Barbara’s first published series was the dark fantasy trilogy Trickster’s Game (written as Barbara Campbell). Published by DAW Books, Trickster’s Game was a finalist for the Mythopoeic Society’s 2010 Fantasy Award for adult literature.
She drew on her musical theatre roots for her second novel series, the award-winning Spellcast and its sequel Spellcrossed, set in a magical summer stock theatre. DAW Books released the two novels in an omnibus edition: Spells at the Crossroads.
A graduate of the Odyssey workshop, Barbara has taught seven previous online courses for Odyssey and has served on the staff of the Odyssey Critique Service for more than a decade. You can visit her dual selves at barbara-campbell.com and barbara-ashford.com.
Before I began writing fiction, I worked as an actress in musical theatre. Those years not only gave me the inspiration for my novel Spellcast, but taught me a lot about creating memorable moments in fiction. Continue reading ““Make Your Big Moments Sing!” by Barbara Ashford”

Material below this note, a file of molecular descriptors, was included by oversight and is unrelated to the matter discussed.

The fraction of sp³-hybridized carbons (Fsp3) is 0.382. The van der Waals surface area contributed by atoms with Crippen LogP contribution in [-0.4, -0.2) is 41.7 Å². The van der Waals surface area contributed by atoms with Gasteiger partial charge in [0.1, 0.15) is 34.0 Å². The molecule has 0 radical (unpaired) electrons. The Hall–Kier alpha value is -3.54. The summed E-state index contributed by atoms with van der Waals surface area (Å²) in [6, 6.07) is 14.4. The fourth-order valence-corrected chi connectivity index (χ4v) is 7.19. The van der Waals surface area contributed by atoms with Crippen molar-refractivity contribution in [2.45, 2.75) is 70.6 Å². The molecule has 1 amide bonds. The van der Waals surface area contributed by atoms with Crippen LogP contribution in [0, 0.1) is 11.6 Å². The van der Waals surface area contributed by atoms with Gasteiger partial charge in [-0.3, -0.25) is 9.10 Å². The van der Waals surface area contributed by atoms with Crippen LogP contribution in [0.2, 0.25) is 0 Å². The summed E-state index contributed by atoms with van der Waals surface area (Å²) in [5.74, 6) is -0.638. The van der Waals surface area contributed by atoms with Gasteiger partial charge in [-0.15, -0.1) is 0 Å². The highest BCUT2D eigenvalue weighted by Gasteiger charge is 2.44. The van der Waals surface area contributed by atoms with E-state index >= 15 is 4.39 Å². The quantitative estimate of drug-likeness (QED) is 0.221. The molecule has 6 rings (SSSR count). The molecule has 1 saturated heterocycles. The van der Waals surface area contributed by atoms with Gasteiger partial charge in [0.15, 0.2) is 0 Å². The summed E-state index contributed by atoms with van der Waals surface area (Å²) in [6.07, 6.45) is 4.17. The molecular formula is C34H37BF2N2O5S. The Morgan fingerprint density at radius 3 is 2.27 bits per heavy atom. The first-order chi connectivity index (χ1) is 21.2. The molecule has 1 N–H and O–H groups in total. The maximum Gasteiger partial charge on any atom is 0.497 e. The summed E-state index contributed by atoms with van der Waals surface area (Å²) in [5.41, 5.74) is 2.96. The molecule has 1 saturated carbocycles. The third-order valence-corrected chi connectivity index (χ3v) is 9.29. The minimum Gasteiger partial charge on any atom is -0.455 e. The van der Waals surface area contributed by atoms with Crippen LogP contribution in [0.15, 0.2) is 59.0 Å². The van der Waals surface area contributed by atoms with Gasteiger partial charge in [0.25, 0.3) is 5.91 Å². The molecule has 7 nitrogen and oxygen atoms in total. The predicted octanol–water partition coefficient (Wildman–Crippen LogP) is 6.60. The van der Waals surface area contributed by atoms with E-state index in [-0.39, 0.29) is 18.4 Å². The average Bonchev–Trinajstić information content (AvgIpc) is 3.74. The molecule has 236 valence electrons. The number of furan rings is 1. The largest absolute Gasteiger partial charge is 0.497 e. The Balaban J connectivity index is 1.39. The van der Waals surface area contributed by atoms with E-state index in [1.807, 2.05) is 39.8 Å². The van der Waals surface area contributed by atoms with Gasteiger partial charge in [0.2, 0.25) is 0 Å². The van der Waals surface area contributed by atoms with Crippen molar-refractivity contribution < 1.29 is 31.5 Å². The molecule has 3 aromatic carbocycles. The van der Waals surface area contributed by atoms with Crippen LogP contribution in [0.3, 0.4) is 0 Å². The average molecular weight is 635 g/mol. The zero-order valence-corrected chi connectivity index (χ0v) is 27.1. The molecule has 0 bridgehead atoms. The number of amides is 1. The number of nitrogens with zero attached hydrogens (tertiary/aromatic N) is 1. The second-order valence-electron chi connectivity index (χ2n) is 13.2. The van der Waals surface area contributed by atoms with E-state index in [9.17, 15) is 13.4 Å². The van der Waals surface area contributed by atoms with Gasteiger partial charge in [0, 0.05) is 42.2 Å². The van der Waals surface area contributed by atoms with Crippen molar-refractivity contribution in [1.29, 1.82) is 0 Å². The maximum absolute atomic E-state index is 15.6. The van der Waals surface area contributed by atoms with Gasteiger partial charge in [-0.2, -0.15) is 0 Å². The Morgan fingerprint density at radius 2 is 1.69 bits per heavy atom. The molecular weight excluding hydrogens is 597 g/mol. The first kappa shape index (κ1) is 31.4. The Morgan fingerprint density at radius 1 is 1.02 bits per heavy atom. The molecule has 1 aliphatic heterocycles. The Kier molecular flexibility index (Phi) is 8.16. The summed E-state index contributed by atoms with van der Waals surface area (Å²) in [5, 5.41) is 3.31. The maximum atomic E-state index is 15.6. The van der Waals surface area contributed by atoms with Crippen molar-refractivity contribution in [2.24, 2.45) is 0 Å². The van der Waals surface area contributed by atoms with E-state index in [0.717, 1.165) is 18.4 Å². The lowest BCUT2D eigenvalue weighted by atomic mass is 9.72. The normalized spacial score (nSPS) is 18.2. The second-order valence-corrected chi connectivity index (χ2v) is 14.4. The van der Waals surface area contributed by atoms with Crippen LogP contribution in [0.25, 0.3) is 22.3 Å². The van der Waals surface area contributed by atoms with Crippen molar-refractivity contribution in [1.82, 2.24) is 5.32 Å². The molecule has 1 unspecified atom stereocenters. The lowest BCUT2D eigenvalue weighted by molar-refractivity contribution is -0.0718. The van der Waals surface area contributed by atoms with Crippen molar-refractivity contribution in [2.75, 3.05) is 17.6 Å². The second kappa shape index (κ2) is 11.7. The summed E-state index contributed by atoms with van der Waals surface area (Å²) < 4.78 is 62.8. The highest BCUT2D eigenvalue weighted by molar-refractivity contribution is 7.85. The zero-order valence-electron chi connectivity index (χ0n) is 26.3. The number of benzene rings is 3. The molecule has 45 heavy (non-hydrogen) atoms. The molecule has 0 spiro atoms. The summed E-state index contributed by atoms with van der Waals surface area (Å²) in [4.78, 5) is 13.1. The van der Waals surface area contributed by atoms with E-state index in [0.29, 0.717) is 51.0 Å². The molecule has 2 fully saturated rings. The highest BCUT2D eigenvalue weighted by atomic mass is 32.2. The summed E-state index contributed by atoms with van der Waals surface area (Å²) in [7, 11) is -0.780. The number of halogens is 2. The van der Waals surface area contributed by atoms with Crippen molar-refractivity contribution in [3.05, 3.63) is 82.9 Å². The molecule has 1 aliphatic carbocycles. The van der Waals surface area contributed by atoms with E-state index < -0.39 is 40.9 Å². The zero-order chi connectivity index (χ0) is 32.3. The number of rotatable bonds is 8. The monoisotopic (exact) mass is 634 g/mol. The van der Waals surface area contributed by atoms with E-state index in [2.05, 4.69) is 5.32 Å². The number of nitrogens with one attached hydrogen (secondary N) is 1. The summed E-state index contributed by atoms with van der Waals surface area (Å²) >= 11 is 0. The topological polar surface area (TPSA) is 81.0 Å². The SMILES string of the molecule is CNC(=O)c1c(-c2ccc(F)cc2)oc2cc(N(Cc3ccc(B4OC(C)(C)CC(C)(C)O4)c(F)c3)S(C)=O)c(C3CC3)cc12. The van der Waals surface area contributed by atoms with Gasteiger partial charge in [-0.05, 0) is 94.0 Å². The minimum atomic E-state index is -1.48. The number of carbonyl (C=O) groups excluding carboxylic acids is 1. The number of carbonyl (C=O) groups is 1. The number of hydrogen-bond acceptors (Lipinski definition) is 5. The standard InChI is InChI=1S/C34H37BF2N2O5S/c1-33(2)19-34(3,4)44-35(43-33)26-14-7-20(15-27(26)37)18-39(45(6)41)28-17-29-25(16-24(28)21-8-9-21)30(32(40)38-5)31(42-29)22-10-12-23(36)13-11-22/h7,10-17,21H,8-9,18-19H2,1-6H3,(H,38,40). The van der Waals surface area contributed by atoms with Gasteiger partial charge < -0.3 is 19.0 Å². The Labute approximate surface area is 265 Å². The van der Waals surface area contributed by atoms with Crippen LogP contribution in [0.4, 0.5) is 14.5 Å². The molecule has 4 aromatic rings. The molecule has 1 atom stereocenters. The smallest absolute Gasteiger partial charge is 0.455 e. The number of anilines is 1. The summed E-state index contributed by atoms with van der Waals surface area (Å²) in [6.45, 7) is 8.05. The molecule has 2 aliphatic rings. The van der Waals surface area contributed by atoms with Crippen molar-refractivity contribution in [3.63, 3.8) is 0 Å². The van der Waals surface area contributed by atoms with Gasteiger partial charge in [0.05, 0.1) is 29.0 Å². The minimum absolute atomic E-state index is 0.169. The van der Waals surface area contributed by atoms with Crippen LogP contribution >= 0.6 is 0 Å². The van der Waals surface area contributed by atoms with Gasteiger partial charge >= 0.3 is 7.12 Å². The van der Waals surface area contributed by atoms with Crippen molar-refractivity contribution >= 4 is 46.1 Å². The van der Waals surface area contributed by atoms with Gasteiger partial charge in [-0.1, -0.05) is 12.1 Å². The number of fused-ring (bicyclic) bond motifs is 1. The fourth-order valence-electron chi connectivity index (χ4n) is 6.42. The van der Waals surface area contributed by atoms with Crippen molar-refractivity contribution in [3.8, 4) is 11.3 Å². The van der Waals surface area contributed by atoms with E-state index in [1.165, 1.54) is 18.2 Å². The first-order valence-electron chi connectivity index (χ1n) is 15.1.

Linden A. Lewis is a queer writer and world wanderer currently living in Madrid with three American cats who have little kitty passports. Tall and tattooed, Linden exists only because they’ve stopped burning witches. Linden graduated the Odyssey Writing Workshop in 2016, and their first novel, The First Sister, will be released by Skybound Books in Spring 2020.
I was in the query trenches for over a year when I realized I needed to focus on something else. The novel I had poured my heart and soul into brought only rejection after rejection—or even worse, silence—and I was falling deeper into what I thought of as “writer’s depression,” or the belief that I would never write something good enough. Continue reading “Graduate Essay: Linden A. Lewis, “How to Create a Novel from a Short Story””
Congratulations to 2016 Odyssey graduate Rebecca F. Kuang on the success of her debut novel, The Poppy War, the first installment in a Chinese-history inspired epic fantasy trilogy about empire, warfare, shamanism, and opium.
Since its release in May 2018, The Poppy War has won the Crawford Award and the r/Fantasy Stabby Award for Best Debut and has become a finalist for the Goodreads Choice Award, the Compton Crook Award, and the Nebula Award. Rebecca is also a finalist for the John W. Campbell Award for Best New Writer.
The following essay about Rebecca’s Odyssey experience was originally published here on April 9, 2017.
I came to Odyssey on the verge of a horrible case of writer’s block. I had just sold my first novel. I was now under contract to write two more. I had to finish a 200,000-word project in a little over a year. I’d been trying for weeks to tackle it. I couldn’t write a word. Continue reading “OdBlog Flashback: “Changing Everything” by Rebecca Kuang”